I’m not someone who runs to the doctor without a darn good reason.
I don’t know if it’s cowboy stoicism, frugality, fear, stubbornness or the distance to the doctor, but I usually just stay put and tough it out. It’s not a recommended attitude given the importance of preventive care, I know.
However, I do practice on-ranch preventive care, old-fashioned remedies outside the realm of medical miracles and prescribed panaceas.
I get a lot of exercise, some in the regular course of the day on a not-so-automated ranch and some where I actually pick up my weary bones and force myself to move around for fun and the health of it.
They say riding horse is good exercise. The rider doesn’t get as much of a workout as the horse but it tones up the muscles that keep you from falling off, and it’s good for the head — most times.
I was recently riding horse to get the kids outside for some fresh winter air. I was pulling them on a “sled” — the hood of an old pickup, actually — behind the horse and going at a good lope.
It was good, clean fun until we suddenly discovered a three foot deep bull hole underneath the snow. By “we” I mean the horse and me. Bull holes under the snow don’t bother sledders.
It was quite a wreck when we discovered the hole, hindquarters over teakettle, or pick another anatomical expression, as the saying goes.
The horse went down, plowed snow with his nose and began to roll sideways. In similar top-heavy fashion, I got free of the stirrups (a good thing) and with a strong gravitational pull my head went through the snow and made firm, sudden contact with frozen Mother Earth (a not so good thing).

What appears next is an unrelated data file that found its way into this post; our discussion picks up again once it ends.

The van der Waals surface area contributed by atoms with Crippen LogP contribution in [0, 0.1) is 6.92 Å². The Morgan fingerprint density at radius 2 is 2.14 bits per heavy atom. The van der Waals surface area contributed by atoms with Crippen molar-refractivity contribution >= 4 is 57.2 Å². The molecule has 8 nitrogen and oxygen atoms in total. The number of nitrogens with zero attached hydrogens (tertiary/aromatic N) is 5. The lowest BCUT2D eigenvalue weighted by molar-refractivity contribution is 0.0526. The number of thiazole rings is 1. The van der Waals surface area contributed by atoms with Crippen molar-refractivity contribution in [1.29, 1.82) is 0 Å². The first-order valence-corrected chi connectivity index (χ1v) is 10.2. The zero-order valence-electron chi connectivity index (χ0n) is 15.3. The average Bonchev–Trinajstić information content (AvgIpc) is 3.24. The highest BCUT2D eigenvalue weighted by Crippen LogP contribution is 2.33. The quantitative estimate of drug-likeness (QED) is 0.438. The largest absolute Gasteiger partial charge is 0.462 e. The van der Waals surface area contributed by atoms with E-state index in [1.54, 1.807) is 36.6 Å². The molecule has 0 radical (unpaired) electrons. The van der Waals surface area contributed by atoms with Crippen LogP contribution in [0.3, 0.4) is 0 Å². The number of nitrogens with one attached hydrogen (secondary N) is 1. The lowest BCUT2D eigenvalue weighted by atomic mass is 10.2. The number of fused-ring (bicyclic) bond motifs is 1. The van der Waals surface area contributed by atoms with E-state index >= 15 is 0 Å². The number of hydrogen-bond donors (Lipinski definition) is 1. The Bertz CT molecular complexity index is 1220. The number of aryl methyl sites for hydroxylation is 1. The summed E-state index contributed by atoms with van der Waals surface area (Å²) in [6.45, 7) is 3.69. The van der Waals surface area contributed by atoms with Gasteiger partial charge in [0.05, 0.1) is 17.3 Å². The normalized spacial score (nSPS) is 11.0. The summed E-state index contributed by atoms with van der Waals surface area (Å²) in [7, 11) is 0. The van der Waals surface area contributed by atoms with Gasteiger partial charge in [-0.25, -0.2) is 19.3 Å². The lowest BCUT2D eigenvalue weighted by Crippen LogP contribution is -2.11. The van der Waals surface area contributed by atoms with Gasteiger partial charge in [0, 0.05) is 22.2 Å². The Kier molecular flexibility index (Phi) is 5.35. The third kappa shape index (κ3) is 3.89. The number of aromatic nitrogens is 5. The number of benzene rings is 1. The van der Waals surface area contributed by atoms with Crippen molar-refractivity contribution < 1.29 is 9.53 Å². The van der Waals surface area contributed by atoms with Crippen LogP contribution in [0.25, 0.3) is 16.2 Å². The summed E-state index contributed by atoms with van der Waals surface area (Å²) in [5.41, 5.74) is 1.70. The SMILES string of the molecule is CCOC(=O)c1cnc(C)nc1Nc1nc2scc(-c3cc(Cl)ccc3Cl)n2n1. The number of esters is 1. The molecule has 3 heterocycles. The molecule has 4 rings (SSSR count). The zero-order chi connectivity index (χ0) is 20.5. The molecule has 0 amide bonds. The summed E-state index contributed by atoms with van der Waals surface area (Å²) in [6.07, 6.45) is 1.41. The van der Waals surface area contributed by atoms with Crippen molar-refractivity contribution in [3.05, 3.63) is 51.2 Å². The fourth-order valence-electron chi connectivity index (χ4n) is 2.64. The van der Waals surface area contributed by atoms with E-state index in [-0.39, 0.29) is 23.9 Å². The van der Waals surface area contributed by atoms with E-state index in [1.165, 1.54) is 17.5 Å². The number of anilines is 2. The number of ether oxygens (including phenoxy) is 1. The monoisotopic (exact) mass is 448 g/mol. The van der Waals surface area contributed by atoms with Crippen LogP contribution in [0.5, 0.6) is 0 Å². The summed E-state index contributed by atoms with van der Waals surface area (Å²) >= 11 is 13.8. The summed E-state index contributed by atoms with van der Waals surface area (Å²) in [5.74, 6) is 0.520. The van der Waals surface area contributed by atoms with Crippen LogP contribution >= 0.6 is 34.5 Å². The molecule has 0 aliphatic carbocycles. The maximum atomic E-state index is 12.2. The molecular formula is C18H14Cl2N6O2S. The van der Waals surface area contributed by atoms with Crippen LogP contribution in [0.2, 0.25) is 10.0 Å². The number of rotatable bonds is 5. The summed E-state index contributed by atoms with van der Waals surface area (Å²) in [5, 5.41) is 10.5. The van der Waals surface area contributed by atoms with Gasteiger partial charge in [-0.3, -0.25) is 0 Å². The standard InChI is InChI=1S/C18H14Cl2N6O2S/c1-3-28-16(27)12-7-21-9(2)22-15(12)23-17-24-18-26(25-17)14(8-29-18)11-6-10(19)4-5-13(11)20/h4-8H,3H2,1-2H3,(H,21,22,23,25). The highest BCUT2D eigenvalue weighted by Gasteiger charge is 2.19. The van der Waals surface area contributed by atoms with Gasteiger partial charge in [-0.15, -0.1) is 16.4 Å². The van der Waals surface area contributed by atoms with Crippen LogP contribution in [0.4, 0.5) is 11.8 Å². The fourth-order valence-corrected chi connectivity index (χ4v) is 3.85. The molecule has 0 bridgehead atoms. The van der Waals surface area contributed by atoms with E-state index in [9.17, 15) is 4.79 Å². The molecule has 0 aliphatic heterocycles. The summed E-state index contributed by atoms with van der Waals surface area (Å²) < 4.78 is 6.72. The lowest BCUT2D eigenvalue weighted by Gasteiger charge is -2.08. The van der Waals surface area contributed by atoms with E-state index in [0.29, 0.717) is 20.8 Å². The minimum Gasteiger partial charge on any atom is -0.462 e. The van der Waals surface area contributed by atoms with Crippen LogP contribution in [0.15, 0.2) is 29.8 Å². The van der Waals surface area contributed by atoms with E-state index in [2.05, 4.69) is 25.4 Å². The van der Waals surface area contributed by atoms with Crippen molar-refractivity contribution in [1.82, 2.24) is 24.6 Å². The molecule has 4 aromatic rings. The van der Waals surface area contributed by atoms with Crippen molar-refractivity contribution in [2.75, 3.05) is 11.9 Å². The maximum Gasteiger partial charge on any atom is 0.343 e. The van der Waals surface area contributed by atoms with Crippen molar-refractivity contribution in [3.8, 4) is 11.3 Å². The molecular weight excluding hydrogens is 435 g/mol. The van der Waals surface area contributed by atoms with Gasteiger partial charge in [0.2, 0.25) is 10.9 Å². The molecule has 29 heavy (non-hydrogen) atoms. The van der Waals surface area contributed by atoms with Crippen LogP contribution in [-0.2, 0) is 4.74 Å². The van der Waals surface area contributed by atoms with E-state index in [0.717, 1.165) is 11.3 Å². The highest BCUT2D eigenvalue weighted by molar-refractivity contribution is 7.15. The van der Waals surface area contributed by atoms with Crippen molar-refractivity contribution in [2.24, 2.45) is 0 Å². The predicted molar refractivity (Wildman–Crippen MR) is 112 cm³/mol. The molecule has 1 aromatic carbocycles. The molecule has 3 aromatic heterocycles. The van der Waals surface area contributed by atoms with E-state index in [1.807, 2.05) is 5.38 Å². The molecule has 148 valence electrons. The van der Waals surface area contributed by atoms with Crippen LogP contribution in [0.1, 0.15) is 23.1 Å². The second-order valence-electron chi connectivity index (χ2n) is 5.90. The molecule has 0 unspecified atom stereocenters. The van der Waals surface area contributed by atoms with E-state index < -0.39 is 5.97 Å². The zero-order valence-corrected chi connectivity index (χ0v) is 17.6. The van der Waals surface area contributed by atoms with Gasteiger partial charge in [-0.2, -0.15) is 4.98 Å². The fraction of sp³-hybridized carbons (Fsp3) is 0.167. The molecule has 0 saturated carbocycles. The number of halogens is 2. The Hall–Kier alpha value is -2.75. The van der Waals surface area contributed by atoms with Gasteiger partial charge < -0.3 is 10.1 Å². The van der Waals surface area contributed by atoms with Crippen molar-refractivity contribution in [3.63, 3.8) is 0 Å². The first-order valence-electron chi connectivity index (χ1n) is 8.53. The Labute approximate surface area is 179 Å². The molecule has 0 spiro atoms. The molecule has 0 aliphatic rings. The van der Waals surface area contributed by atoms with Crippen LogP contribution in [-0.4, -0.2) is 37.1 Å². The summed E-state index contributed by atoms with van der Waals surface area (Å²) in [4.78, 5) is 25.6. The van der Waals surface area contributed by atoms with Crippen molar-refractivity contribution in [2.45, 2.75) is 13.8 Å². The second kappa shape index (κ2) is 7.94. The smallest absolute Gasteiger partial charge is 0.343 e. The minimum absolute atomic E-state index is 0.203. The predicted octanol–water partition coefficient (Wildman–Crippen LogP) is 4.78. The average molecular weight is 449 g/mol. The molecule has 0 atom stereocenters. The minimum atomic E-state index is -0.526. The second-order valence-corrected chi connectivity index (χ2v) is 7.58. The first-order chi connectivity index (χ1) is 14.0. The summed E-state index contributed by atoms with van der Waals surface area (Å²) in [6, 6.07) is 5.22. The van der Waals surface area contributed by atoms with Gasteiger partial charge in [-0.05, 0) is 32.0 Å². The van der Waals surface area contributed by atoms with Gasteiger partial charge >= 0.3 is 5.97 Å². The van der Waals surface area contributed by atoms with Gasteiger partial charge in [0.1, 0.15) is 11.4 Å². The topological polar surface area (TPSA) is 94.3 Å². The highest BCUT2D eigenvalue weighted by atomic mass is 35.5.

As the snow fog settled, three little voices piped up.
“Are you okay Dad?”
“Um, groan, yeah, I think so.”
The horse stood there and didn’t run home. I mounted back up, we did a little more sledding and called it a day.
The next day, I realized I couldn’t turn my head anymore. And that’s a handy thing to be able to do when you want to see something besides what’s straight ahead. Sleep was a bit tortured, and waking up felt worse, not better.
After 42 years of chiropractor-free living, I decided to give one a call and we worked in an appointment with another trip I had to make anyway. The X-rays looked good. Maybe ranch life wasn’t so hard on me. He said some of the worst X-rays he sees are from people who sit at a desk all day, every day.
He did some other tests. I thought he was talking about the ear tag numbers of cows — C2, T5, L4 — but I guess it had something to with little bones in my back and neck.
Then he put me down face first, I took a deep breath, and just when I was getting comfortable, KA POW! CRACK! UFF DA!
I kind of knew it was coming, but, still, I didn’t know if I should laugh or cry. I laughed. That’s usually the one I pick.
He did that little trick a few more times and then hooked me up to some kind of converted electrical fencer to work on the muscles around my neck.
If lightning takes out our electric fencer on the ranch, I’m going to see if I can borrow his.
They sent me off with an appointment card to come back again in a couple days. They always do, don’t they? But here’s the end of the story: I can turn my head again, I feel pretty good and I’m ready for the next wreck.
Would it have gotten better on its own? I don’t know. But I learned something, I feel better and I was able to write a column about it. I’d call it two successful visits to the chiropractor. I suppose next time it’ll take three appointments, though.